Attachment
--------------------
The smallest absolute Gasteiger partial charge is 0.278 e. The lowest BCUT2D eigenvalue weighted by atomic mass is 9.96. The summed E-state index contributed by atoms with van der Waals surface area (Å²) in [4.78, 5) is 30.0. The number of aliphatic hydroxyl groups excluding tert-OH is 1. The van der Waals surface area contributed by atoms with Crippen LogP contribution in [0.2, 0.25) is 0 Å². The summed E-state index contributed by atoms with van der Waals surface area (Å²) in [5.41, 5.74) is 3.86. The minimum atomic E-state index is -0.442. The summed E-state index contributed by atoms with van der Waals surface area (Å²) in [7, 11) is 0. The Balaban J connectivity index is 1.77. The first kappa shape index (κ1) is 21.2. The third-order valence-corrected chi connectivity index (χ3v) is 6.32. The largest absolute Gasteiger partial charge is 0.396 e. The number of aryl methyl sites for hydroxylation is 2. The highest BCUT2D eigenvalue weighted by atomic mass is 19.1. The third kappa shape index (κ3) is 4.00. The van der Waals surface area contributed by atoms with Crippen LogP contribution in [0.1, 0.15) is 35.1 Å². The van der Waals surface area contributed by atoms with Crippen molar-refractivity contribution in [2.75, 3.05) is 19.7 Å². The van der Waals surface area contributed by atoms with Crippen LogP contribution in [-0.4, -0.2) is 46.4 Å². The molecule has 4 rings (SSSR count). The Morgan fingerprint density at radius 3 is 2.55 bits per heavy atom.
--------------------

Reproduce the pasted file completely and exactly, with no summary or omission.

The smallest absolute Gasteiger partial charge is 0.278 e. The lowest BCUT2D eigenvalue weighted by atomic mass is 9.96. The summed E-state index contributed by atoms with van der Waals surface area (Å²) in [4.78, 5) is 30.0. The number of aliphatic hydroxyl groups excluding tert-OH is 1. The van der Waals surface area contributed by atoms with Crippen LogP contribution in [0.2, 0.25) is 0 Å². The summed E-state index contributed by atoms with van der Waals surface area (Å²) in [5.41, 5.74) is 3.86. The minimum atomic E-state index is -0.442. The summed E-state index contributed by atoms with van der Waals surface area (Å²) in [7, 11) is 0. The Balaban J connectivity index is 1.77. The first kappa shape index (κ1) is 21.2. The third-order valence-corrected chi connectivity index (χ3v) is 6.32. The largest absolute Gasteiger partial charge is 0.396 e. The number of aryl methyl sites for hydroxylation is 2. The highest BCUT2D eigenvalue weighted by atomic mass is 19.1. The third kappa shape index (κ3) is 4.00. The van der Waals surface area contributed by atoms with Crippen LogP contribution in [0.1, 0.15) is 35.1 Å². The van der Waals surface area contributed by atoms with Crippen molar-refractivity contribution in [2.75, 3.05) is 19.7 Å². The van der Waals surface area contributed by atoms with Crippen LogP contribution in [-0.4, -0.2) is 46.4 Å². The molecule has 4 rings (SSSR count). The Morgan fingerprint density at radius 3 is 2.55 bits per heavy atom.